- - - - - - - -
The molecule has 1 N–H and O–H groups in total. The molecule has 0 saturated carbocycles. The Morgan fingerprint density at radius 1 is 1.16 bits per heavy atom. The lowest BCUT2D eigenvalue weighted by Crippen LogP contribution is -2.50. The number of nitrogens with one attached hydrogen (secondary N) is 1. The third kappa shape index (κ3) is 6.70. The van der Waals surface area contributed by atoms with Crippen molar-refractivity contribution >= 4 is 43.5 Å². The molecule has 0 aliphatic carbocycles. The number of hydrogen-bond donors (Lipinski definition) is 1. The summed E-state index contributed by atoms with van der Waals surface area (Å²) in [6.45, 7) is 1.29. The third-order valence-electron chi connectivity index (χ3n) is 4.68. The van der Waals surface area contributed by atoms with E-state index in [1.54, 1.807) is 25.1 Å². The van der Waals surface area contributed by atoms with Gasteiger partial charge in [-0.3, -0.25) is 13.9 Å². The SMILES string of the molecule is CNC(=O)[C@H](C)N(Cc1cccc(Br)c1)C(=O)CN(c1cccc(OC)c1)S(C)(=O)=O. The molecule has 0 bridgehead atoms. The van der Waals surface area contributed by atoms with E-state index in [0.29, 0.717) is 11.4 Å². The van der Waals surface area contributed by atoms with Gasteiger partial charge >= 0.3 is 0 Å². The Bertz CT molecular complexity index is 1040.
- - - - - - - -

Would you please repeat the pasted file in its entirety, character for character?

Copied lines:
The molecule has 1 N–H and O–H groups in total. The molecule has 0 saturated carbocycles. The Morgan fingerprint density at radius 1 is 1.16 bits per heavy atom. The lowest BCUT2D eigenvalue weighted by Crippen LogP contribution is -2.50. The number of nitrogens with one attached hydrogen (secondary N) is 1. The third kappa shape index (κ3) is 6.70. The van der Waals surface area contributed by atoms with Crippen molar-refractivity contribution >= 4 is 43.5 Å². The molecule has 0 aliphatic carbocycles. The number of hydrogen-bond donors (Lipinski definition) is 1. The summed E-state index contributed by atoms with van der Waals surface area (Å²) in [6.45, 7) is 1.29. The third-order valence-electron chi connectivity index (χ3n) is 4.68. The van der Waals surface area contributed by atoms with E-state index in [1.54, 1.807) is 25.1 Å². The van der Waals surface area contributed by atoms with Gasteiger partial charge in [-0.3, -0.25) is 13.9 Å². The SMILES string of the molecule is CNC(=O)[C@H](C)N(Cc1cccc(Br)c1)C(=O)CN(c1cccc(OC)c1)S(C)(=O)=O. The molecule has 0 bridgehead atoms. The van der Waals surface area contributed by atoms with E-state index in [0.29, 0.717) is 11.4 Å². The van der Waals surface area contributed by atoms with Gasteiger partial charge >= 0.3 is 0 Å². The Bertz CT molecular complexity index is 1040.